Some of the first applications of Hubbard NEGFs to transport were carried out within the equation-of-motion (EOM) approach, where auxiliary field techniques allow for closed-form equations in terms of the GFs and their functional derivatives to be written.457,458 The method was useful in modeling elastic459–461 and inelastic462 transport and was also utilized in ab initio simulations.463 Despite these successes, the somewhat arbitrary nature of the auxiliary fields makes it difficult to generalize these methods into systematic expansions.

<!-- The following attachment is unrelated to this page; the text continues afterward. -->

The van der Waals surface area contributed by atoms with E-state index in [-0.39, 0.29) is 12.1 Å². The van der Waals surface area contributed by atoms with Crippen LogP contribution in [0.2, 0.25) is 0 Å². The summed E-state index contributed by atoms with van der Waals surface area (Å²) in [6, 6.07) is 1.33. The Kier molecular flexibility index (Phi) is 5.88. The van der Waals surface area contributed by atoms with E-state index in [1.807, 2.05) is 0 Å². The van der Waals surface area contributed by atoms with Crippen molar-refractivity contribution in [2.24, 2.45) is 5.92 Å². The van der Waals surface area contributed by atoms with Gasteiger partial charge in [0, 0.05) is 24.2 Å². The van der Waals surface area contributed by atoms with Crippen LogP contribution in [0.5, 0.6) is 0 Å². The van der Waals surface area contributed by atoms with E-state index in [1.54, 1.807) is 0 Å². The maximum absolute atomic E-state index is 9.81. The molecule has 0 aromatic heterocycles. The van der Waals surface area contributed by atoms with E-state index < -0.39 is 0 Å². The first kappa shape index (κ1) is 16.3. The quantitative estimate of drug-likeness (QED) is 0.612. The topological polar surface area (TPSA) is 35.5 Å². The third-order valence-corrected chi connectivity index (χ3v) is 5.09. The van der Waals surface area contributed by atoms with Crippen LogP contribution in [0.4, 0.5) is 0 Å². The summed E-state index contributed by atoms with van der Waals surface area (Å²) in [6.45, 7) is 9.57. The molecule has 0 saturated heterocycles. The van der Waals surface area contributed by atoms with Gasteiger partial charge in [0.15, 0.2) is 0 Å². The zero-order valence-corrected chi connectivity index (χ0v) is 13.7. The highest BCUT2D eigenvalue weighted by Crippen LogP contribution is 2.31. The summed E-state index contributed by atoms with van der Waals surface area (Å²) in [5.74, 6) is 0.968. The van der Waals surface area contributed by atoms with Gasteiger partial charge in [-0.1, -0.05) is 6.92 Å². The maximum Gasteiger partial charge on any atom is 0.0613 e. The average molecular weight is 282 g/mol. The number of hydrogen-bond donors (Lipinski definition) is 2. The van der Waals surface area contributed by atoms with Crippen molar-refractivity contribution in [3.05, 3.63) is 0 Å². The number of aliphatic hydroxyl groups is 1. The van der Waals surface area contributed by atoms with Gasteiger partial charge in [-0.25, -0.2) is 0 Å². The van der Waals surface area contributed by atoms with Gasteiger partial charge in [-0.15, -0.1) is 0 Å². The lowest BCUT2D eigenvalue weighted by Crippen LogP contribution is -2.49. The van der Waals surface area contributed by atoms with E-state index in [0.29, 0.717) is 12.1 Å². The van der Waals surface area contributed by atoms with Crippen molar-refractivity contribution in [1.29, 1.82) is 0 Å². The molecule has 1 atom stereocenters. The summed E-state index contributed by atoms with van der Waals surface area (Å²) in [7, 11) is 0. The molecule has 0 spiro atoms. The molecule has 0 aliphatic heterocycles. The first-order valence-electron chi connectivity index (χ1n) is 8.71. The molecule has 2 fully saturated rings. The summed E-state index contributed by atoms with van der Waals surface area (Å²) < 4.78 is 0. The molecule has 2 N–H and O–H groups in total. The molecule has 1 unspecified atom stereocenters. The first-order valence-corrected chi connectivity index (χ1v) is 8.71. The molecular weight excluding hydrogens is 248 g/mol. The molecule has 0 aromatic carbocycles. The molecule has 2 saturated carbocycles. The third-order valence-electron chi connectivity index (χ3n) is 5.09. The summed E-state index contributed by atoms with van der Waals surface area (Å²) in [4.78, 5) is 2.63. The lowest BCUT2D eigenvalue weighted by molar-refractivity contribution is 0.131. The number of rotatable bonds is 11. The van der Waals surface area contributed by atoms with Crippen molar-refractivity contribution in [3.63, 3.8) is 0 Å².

The diagrammatic technique for Hubbard GFs was developed in studies of strongly correlated equilibrium lattice models.464,465 The technique is based on an observation that (anti-)commutator of two Hubbard operators yields not a number but another Hubbard operator and on the equilibrium form of the density operator. Given these, it can be shown that any Hubbard operator within an n-time correlation function can be permuted with other Hubbard operators and with the density operator under the trace, leading to an expression containing only n − 1-time correlators. Iterating this procedure generates an expression analogous to Wick’s theorem and allows for diagrammatic expansions to be formulated: by resumming diagrams, one then arrives at a Dyson-like equation for so-called locators. Finally, locators be multiplied by time-non-local factors accounting for the spectral weight and renormalization of quasiparticles to obtain the Hubbard GFs.